Garment business bounces back after lockdown losses
- Credit: Skip50
A garment sector business has re-fashioned itself by creating new products for new markets after its orders dried up.
Screenworks of Haverhill — which was launched in 1991 — provides print and embroidery services to the garment sector, making everything from printed T-shirts and embroidered clothing for sports and music events to branded uniforms.
It was making 6.5m items a year but the coronavirus crisis had a huge impact on promotional merchandise as sporting, music and corporate events were cancelled due to the crisis.
At the onset of lockdown, the firm massively pared down operations and furloughed 48 people, or just under three quarters of its workforce.
Managing director Duncan Gilmour and his management team decided they needed a massive pivot of the business to turn it around.
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“We knew we had to think on our feet and to come up with something that would not only help to make up the lost sales but which would also support the future growth of the business and be in line with our goals, working practices and ethics,” he said.
Duncan and his team decided against the standard approach of reselling disposable personal protective equipment (PPE) and instead looked to create a new product that would support the ongoing fight against Covid-19. In June, following research and development, the firm launched the UK’s first-to-market antiviral facemasks and snoods under a new brand called Bumpaa.
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The fabric masks are made in the UK and packed at the Screenworks facility in Suffolk.
They are manufactured using a technical fabric and treated with an anti-viral textile treatment called ViralOff, which is designed to protect them from harbouring viruses or bacteria.
Since the new products launched, the company has seen weeks with sales of more than 100,000 units, and more than £1m worth of orders placed within the first three months alone.
The Bumpaa brand has continued to grow and expand its offering to include an antiviral glove range. By October, 30% of the original workforce were back at work.
But the printing and promotional product sector had become one of the forgotten victims of the pandemic, said Mr Gilmour.
“While everyone talks about how travel and hospitality have been impacted, our industry heavily relies on the workflow from promotional events and activities. If these stop then so too does our production line," he said.
"Even before lockdown, we noticed a knock-on effect in our supply chain as global manufacturing slowed down, but when lockdown came, our sector was facing a real struggle."
Screenworks is a family business, set up by Mr Gilmour’s father in 1976.
“We are so proud of what we have achieved and our growth to date,” he said.
“Over the last few years, we have been steadily investing and working to become leaders in developing sustainable practices and processes in our sector.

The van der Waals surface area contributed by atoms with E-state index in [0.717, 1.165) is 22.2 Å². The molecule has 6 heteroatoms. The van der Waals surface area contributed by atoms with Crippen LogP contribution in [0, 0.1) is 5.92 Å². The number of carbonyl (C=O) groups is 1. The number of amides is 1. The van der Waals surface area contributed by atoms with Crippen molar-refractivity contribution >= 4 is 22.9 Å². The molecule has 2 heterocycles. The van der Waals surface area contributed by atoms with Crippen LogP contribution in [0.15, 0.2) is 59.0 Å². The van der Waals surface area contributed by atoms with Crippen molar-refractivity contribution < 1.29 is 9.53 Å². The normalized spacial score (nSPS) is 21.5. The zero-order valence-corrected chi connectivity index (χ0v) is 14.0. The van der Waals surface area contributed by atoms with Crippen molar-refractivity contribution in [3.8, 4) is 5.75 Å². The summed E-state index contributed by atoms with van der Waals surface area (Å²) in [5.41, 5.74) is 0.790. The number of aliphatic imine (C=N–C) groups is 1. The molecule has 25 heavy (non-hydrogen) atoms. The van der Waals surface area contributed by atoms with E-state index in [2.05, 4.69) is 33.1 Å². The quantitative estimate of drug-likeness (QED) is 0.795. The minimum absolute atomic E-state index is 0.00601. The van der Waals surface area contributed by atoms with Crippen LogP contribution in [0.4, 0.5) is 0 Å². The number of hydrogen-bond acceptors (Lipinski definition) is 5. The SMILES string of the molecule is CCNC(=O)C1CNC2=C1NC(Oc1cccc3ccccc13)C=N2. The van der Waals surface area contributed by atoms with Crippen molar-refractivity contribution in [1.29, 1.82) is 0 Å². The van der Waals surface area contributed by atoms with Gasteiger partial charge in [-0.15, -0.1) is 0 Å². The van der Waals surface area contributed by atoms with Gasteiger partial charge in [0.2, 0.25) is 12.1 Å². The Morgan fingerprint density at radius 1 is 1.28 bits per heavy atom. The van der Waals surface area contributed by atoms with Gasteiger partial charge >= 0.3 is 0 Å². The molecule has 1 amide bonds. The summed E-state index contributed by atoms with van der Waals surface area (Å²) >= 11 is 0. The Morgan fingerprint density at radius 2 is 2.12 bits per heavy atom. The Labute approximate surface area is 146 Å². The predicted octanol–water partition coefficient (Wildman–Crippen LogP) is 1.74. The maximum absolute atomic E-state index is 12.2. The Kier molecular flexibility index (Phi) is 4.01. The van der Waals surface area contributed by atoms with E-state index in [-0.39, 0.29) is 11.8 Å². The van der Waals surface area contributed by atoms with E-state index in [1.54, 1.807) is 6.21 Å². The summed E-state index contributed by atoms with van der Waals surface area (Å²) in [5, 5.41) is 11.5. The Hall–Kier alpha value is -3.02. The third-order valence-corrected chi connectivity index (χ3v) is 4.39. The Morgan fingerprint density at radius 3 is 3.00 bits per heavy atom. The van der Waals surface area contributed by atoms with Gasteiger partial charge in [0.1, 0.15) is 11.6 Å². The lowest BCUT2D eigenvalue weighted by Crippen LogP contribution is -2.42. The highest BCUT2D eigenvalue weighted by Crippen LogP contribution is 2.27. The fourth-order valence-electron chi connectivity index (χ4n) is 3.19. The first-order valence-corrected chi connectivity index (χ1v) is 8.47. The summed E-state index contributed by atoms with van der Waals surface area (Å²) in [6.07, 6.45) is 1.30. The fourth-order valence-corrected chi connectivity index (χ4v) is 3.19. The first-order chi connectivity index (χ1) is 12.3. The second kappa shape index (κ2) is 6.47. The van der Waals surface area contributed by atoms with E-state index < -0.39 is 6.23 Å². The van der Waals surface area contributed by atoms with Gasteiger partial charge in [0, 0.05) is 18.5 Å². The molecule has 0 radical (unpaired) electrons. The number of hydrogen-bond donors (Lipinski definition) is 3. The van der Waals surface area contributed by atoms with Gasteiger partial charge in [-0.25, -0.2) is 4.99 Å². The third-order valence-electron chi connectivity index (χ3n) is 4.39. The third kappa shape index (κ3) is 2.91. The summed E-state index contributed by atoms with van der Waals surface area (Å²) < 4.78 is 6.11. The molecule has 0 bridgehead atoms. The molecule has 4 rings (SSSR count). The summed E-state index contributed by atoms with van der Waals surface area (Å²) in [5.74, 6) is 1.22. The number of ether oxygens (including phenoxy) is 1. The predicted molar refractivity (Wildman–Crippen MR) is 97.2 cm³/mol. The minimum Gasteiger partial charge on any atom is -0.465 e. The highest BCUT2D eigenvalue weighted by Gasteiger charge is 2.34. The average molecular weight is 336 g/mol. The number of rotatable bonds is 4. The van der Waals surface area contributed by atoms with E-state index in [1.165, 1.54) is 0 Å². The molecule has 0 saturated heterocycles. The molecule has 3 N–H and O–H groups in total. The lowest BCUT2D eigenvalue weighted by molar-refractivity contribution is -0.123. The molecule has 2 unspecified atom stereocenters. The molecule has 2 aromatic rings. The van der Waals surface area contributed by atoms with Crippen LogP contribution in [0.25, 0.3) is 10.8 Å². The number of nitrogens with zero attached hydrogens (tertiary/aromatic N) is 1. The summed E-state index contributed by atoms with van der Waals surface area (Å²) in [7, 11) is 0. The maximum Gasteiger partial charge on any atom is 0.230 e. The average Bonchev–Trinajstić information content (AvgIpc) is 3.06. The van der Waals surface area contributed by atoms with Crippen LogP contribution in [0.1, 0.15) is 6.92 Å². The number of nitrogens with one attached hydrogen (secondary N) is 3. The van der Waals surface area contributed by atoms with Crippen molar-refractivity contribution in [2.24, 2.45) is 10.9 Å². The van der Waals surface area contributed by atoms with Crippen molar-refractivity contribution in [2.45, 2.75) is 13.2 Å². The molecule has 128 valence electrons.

"For example, we are looking at the use of new to market technical materials and have been consistently investing in equipment to support a more sustainable manufacturing process. It has been a difficult period and we have kept on as many people as we can.”
The pandemic had turned many businesses on their head but his business had come through it by being flexible, agile and reactive, he said. The human aspect of the crisis had been the hardest to manage, he added.
“Screenworks is and has always been a business made by its people and the impact of lockdown and the pandemic has been huge,” he said.
“The pandemic has delivered some of the toughest days in my 20-year career. We have tried our best to keep the team together, communicating as frequently as we can and I hope I can look back in the years to come and say we did the best we could under very difficult circumstances.
“When lockdown started, we didn’t know what the outcome might be for the future of our business.
“Moving forward we are still facing real challenges to keep going through uncertain times. The events and promotions industries are flat and may not return to normal business until spring 2021 — meaning our day-to-day production lines are not as busy.
“There are so many unknowns that mean we are already having to scale back before growth. However, when the events industry does return, we will be ready. We have maintained our client contacts and plan to re-hire.
“We are determined to create a strong, positive plan for the future and Covid-19 has shown myself and my team that we can adapt to anything.
"Our business model has always focused on the trade, but with the new Bumpaa brand we have seen a shift to include selling to end users, either directly, or through resellers.
“We have learnt through the pandemic that it is crucial to be diverse in both our product offering and the markets we are selling into and this will be a big part of the strategy as we move into 2021.”